Types of Freshwater Aquarium Snails

Written by misty barton
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Types of Freshwater Aquarium Snails
Apple Snail (snail image by Alison Bowden from Fotolia.com)

When buying live plants from pet stores, it is possible to get snail eggs as a bonus. Other kinds of snails can be purchased from the pet store and intentionally added to your aquatic community. There are two main snail types common to freshwater aquariums. Consider the pros and cons of each snail carefully before introducing them to an established aquatic community.

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Pros and Cons

Adding snails to your freshwater tanks can have several benefits. In a large tank, they can clean up dead fish and food left from overfeeding as well as remove unwanted algae from tank walls, decorations, and rocks.

If you intend to breed fish, however, snails will diminish your breeding capacity by consuming the fish eggs. Certain kinds of snails will reproduce in mass, so you can easily go from an intended community to an infestation rather rapidly. Also, snails require a higher oxygen density and so require more efficient aerators than the average fish.

Apple Snails

Apple snails are usually yellow to brown or black in colour, often with interesting patterns on the shell. They are large aquarium snails that will grow to fit the space they are provided. In a large enough aquarium, their shell, which can reach several inches in diameter, has a potential to grow as large as a baseball before reaching final maturity. In order to reproduce, these snails must be placed into an aquarium as a breeding pair and must be able to leave the water. If the snail does lay a cocoon, look for it in the area of aquarium glass above the water line. These snails are large and will try to go through rather than around objects, so they may damage plants that are not well rooted. Most apple snails are herbivorous, so they will not pose a threat to breeding fish populations and will provide excellent algae control.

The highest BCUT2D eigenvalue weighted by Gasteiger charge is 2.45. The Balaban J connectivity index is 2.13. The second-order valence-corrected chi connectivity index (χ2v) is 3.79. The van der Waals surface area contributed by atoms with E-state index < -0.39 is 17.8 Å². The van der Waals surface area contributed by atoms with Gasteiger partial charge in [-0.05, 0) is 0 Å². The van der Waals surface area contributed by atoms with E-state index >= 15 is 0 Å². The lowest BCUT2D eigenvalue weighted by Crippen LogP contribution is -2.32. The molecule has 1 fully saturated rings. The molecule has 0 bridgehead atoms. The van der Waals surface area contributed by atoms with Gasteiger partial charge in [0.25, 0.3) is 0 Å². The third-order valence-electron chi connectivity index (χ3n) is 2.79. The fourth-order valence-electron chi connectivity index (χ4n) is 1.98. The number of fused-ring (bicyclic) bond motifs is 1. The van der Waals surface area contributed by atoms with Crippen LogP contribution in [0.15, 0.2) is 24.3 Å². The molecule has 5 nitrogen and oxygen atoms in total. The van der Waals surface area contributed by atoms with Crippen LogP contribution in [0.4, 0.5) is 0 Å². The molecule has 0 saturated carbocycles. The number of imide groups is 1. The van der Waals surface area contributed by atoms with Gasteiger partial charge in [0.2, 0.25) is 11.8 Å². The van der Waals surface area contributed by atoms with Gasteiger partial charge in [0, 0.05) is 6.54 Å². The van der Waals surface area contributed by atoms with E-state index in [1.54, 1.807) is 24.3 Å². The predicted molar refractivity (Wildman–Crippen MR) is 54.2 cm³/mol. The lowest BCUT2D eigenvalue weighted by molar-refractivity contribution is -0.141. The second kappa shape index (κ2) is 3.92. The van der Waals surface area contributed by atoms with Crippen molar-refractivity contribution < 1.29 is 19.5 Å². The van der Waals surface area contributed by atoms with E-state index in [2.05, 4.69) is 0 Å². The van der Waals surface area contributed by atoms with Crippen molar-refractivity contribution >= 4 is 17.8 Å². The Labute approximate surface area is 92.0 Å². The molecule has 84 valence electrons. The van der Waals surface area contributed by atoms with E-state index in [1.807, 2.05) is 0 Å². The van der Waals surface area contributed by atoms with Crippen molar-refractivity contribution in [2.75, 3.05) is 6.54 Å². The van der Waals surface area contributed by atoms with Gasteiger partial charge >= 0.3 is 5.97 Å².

Ramshorn snails

Ramshorn snails are, in contrast, very small snails. They average a total length of about 1 centimetre but can grow slightly larger if they survive to full maturity. They have brown or grey shells in a variety of spiral shapes, but they generally look like a spiralled animal horn for which they are named. These snails are asexual, which means that when they reach reproductive maturity they do not need a partner to lay fully fertilised eggs. If you introduce these snails to a tank in which there are no natural predators to control population growth, you can quickly end up with an infestation. Since they lay eggs on plant leaves and on aquarium decorations, it is possible to accidently end up with a hatching in your tank after purchasing these items. They are scavangers that will damage fish egg populations and some plants if they are not getting an ample food source from other means.

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